All other Viking 82’s are four-cabin models. As such, they all have a long narrow corridor leading to the bow, with cabins branching off to each side. When all cabin doors are closed, things can get a little …. claustrophobic. But Untethered was expressly conceived as a three-cabin yacht, with a huge master aft of the bow crew quarters:

This is a boat where space and privacy rule.  I’d be happy to show her to you in Fort Lauderdale at any time. (including during the Palm Beach show).

Lastly, the queen of my fleet is Essence, that wonderful 2007 Vicem 85:

Essence is the largest express downeast-style boat on the planet (So far, anyway. More on that below). Like Untethered, her owner designed her up front to be first and foremost an owner’s boat. His three-cabin layout supports that decision intelligently. Her crew cabin occupies the entire bow area, providing maximal privacy, while her mid-ship master defines elegance as few boats can:

Master Cabin, Essence – Vicem 85

I expect you‘ve discerned my preference – When it comes to cabins, after a certain point less is more. And I think Ben Franklin would have agreed with me.

II. On to Italy…

So, Essence is the largest downeast style express boat ever built. But apparently not for long!  I have been in discussions with with a yard in Italy for a client interested in this [four-cabin!] 105’ Belleza Express. Yes, that’s 32 meters. Isn’t she spectacular?

She has an eighteen month build time, which is remarkable for a yacht this size (although not for steel boats). I have all the details on performance and pricing, so if she interests you, just pull out that trusty flare gun of yours and launch away. Or even better, come to Genoa with me in March and meet the principals. Her pricing is attractive, and full customization is possible.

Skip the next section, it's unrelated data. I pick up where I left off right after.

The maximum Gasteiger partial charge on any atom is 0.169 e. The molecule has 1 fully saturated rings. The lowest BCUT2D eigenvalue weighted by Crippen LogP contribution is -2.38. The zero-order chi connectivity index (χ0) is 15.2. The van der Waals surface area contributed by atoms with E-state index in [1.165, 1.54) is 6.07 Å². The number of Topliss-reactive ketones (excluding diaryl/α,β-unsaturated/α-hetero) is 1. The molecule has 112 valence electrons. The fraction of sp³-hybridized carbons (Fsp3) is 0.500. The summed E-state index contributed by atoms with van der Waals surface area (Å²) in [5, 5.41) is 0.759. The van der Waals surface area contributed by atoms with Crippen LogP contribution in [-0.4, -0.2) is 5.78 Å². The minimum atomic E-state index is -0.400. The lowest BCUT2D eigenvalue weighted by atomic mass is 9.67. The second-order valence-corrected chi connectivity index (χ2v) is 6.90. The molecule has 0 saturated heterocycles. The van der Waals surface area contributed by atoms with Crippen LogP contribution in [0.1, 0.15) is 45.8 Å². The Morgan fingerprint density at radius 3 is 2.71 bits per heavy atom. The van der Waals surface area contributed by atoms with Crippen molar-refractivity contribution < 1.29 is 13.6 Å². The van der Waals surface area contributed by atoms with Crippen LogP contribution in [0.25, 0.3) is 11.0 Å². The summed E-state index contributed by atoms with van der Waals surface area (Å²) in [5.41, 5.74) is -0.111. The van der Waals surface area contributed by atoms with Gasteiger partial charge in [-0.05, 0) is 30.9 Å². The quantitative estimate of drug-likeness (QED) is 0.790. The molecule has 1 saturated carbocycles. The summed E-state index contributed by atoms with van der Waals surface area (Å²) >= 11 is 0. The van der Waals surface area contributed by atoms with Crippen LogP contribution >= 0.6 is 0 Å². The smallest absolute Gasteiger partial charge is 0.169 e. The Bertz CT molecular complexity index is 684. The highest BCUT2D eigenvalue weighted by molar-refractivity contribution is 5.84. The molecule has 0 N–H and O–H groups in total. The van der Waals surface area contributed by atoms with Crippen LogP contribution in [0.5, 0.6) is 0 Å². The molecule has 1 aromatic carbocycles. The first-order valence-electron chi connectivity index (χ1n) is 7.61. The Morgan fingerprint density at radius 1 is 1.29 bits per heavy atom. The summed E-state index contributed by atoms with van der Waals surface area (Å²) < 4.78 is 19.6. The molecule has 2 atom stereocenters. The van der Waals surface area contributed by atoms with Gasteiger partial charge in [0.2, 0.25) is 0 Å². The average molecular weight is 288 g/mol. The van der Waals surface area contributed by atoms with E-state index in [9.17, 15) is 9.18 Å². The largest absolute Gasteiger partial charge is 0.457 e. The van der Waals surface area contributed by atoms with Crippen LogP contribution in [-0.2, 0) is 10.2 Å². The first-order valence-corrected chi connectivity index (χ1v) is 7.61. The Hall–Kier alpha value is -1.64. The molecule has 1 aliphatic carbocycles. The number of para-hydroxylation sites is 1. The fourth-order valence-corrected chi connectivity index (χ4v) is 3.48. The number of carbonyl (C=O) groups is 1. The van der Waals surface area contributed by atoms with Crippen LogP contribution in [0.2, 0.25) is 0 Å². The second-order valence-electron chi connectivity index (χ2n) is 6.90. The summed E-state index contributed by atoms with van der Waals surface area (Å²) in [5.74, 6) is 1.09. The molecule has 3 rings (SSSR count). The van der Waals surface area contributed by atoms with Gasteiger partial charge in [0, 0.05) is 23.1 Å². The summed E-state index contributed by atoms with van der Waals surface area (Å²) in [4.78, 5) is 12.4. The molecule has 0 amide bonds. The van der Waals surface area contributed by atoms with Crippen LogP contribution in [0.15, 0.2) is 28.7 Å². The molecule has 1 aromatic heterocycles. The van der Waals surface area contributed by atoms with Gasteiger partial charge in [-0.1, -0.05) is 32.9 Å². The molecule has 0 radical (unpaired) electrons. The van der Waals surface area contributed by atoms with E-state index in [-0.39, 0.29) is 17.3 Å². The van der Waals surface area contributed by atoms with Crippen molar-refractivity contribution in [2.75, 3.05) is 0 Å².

I never thought anything could eclipse Essence, but I’ve learned to never say never. Come to think of it, isn’t “Eclipse” a great name for a yacht?

III. On to Haiti…

Long time readers will remember my thrills and chills helping to build a school for 400 kids in a “you-can’t-get-there” part of Haiti. A couple of clients have asked recently  about it, so I’ll provide an update, along with a request for some help for some wonderful children.

It took there years and almost $175,000, but we got our school built and operating. What once looked like this:

Has become this, the flagship of schools in the hills of eastern Haiti:

It is a beautiful and humbling thing, but….

The original Bodarie School had a short teaching day – classes ended at 1pm. Not because we couldn’t afford the teachers. It’s just that we couldn’t afford a lunch program, and the kids had to go home to eat.  That changed after the Goudou-goudou, the awful earthquake in 2010 (Goudou-goudou is an approximation of the terrible grinding sound Haitians heard during the quake).

In a stroke of good luck, after the earthquake we were able to get a grant from UN reconstruction authorities. The deal was that if we could build a kitchen, they would provide food for our kids. Of course we raced to build that kitchen, and the school day was extended to 3pm. The kids were thrilled, as you can see here as they eagerly  await a rice delivery:

Unfortunately that food grant has now ended, and we had to end the food program. School ends at 1pm again, and the quality of education has of course been impacted.

My friends on the ground in Bodarie tell me that they need $35,000 annually to feed these kids. My friends and clients had a very significant role in getting this school built, and I humbly turn to you again.

We have a dedicated funding stream that largely covers all day-to-day educational costs. But this food enhancement  is just sitting there, waiting for generous souls like my loyal readers to chime in. Please let me know if you can help, and I promise to steward your contribution with the utmost care. An overview of the school’s mission and purpose can be found here:

And the reasons why are right here:

Feed these kids!

Thank you, one and all, for tuning in once again to my ramblings.

Spring is coming. I guarantee it!

Big Wave Dave

All thoughts, feelings and opinions expressed in The Fog Warning are just that – My own personal can’t-fall-asleep-at-night ruminations. Some people lay awake and count sheep. For some of us,  it’s boats…